The difference between the current CPF interest rates, especially Ordinary Account rates of 2.5% and the long term nominal returns of the GIC portfolio are non-trivial. Based on the 20-year nominal returns of the GIC portfolio of 6.9%, and the CPF-OA rate of 2.5%, based on a simple rule of 72, the number of years it takes for our CPF monies to double goes from about 10 years based on GIC’s returns, to 29 years based on the prevailing OA rate! The effects on our ability to save for our own retirement is clearly tremendous!
Moreover, CPF members can already invest their CPF monies, subject to certain safeguards such as minimum account balances and investment limits. Allowing CPF members to benefit from GIC’s portfolio even to a modest degree, with percentage or dollar amount restrictions in place, can make a huge difference in enabling more CPF members to better save for their retirement, and especially so for those who are not financially literate or savvy enough to do so themselves in the first place.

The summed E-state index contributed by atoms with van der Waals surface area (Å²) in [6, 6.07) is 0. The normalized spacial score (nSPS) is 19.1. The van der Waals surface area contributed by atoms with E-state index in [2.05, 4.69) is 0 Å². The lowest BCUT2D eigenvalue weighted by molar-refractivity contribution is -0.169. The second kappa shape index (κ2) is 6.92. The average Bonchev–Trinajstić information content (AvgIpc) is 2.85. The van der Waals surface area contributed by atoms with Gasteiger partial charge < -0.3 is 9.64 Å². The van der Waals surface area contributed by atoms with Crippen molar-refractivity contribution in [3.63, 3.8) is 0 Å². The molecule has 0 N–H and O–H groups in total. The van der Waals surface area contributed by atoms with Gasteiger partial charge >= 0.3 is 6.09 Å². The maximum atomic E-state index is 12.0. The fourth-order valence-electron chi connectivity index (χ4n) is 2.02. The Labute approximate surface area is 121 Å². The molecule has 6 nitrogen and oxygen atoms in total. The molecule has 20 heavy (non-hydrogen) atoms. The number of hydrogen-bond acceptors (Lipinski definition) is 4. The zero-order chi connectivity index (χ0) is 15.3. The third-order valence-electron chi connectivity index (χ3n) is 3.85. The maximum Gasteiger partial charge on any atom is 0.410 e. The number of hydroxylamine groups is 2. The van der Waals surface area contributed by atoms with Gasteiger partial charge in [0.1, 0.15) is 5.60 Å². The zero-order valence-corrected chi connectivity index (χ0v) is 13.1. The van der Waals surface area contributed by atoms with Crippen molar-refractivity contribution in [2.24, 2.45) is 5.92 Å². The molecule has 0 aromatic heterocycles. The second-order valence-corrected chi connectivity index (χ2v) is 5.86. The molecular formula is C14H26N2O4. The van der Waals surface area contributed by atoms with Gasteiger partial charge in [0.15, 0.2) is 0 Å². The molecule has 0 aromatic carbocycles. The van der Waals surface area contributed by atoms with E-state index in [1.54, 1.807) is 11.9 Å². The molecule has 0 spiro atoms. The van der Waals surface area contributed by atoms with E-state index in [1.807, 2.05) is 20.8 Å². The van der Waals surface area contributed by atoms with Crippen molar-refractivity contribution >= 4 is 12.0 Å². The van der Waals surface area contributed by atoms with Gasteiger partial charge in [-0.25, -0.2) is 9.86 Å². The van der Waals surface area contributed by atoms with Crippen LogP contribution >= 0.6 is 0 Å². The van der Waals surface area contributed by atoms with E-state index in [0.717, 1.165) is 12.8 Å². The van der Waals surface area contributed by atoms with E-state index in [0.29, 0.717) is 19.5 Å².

In each of the last three years, I have been urging the Government to implement the CPF Lifetime Retirement Investment Scheme (LRIS) to better support Singaporeans’ retirement needs. And based on public records, GIC’s 20-year returns have been consistently above the 2.5% interest rate offered to CPF Ordinary Accounts. Should the average Singaporean get access to the diversified investment portfolio of GIC, CPF members could get closer to retirement adequacy in a way that minimises the risk of short-term market volatility and protect their purchasing power against not just local inflation, but global inflation. I urge the Government to allow Singaporeans to directly benefit from our reserves management framework, to help both present day Singaporeans and future generations of Singaporeans.
Mr Speaker, in Mandarin please.
第二点是：政府不应排除动用超过目前的百分之五十的 “国家储备净投资回报贡献”（Net Investment Returns Contributions，简称NIRC）来减轻新加坡国人的负担。2018年，黃循财副总理在回答有关这个百分比的问题时，曾在国会里说过 “永远不能把话说得太过绝对” (never say never) 虽然在几年后他也有做过一些澄清。
I support the original motion, as filed by Mr Leong Mun Wai and Ms Hazel Poa.